Earlier this year, Mohamed El-Erian was the head of PIMCO, a global investment fund valued at $2 trillion, and earning roughly $100 million a year. His work ethic and economic prowess made him a titan of industry, well-known and respected around the world.
But all of that suddenly became less important after a simple conversation with his 10-year-old daughter about brushing her teeth. Despite asking her several times to brush her teeth, El-Erian’s little girl would not follow his orders. She then told him to "wait a minute" and left the room.
When she returned, the girl handed her dad a piece of paper. On the paper was a hand-written list of all the "important events and activities" that her dad had missed because of his demanding job.
"Talk about a wake-up call," El-Erian wrote in a column for Worth. "The list contained 22 items, from her first day at school and first soccer match of the season to a parent-teacher meeting and a Halloween parade. And the school year wasn’t even over."
The dad admitted that he “got defensive” and cited a number of "good excuses" for missing each event: Travel, important meetings and urgent phone calls. But ultimately, he realized he was missing out on his daughter’s life and harming the "very special relationship" he had with her.
He resigned from his job in January, sparking a firestorm of speculation about the reason behind his departure.
Read more from El-Erian’s column:
As much as I could rationalize it—as I had rationalized it—my work-life balance had gotten way out of whack, and the imbalance was hurting my very special relationship with my daughter. I was not making nearly enough time for her.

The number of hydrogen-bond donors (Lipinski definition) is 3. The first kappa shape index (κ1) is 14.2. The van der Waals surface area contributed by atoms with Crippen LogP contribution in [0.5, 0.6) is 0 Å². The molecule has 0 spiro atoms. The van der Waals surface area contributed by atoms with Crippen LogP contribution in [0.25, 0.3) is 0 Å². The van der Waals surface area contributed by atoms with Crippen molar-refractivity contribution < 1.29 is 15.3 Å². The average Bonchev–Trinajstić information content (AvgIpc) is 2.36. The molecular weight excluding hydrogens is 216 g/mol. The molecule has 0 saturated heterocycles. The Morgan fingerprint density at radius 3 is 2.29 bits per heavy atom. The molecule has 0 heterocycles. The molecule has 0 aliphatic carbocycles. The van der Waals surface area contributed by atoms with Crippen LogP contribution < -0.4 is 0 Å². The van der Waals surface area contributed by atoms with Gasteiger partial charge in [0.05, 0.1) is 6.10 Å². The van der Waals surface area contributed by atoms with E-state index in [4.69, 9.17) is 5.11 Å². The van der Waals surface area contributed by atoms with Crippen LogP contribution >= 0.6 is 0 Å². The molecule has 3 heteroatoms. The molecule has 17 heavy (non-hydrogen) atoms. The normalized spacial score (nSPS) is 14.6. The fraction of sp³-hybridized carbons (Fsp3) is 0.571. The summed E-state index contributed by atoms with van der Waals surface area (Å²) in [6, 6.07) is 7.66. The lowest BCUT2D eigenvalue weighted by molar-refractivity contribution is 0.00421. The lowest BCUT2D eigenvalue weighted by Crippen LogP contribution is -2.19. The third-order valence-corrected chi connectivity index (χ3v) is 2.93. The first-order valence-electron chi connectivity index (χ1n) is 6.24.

Of course, I was experiencing what many, if not the majority of working parents experience: Work-life imbalance is prevalent in America and is one of our greatest challenges. It is particularly tough on the more vulnerable members of our population, including single parents and lower-income families. And, inevitably, children.
Work-life balance was an initiative that we had been devoting more time to at PIMCO. But that knowledge did little to dampen this very personal wake-up call. And it is one of the main reasons why I decided to make a major professional change.
Earlier this year I left behind the privilege and intellectual stimulation of working with extremely talented colleagues and friends at PIMCO and instead opted for a portfolio of part-time jobs that requires a lot less travel and offers a ton more flexibility—enough, I hope, to allow me to experience with my daughter more of those big and little moments that make up each day.
El-Erian said quitting his job has been the "right decision." He now wakes up with his daughter in the morning, makes breakfast and takes her to school. They also made plans for a father-daughter holiday.
"Unfortunately, not everyone has this luxury. But, hopefully, as companies give more attention to the importance of work-life balance, more and more people will be in a better position to decide and act more holistically on what’s important to them," he concluded.
Read the entire Worth column here.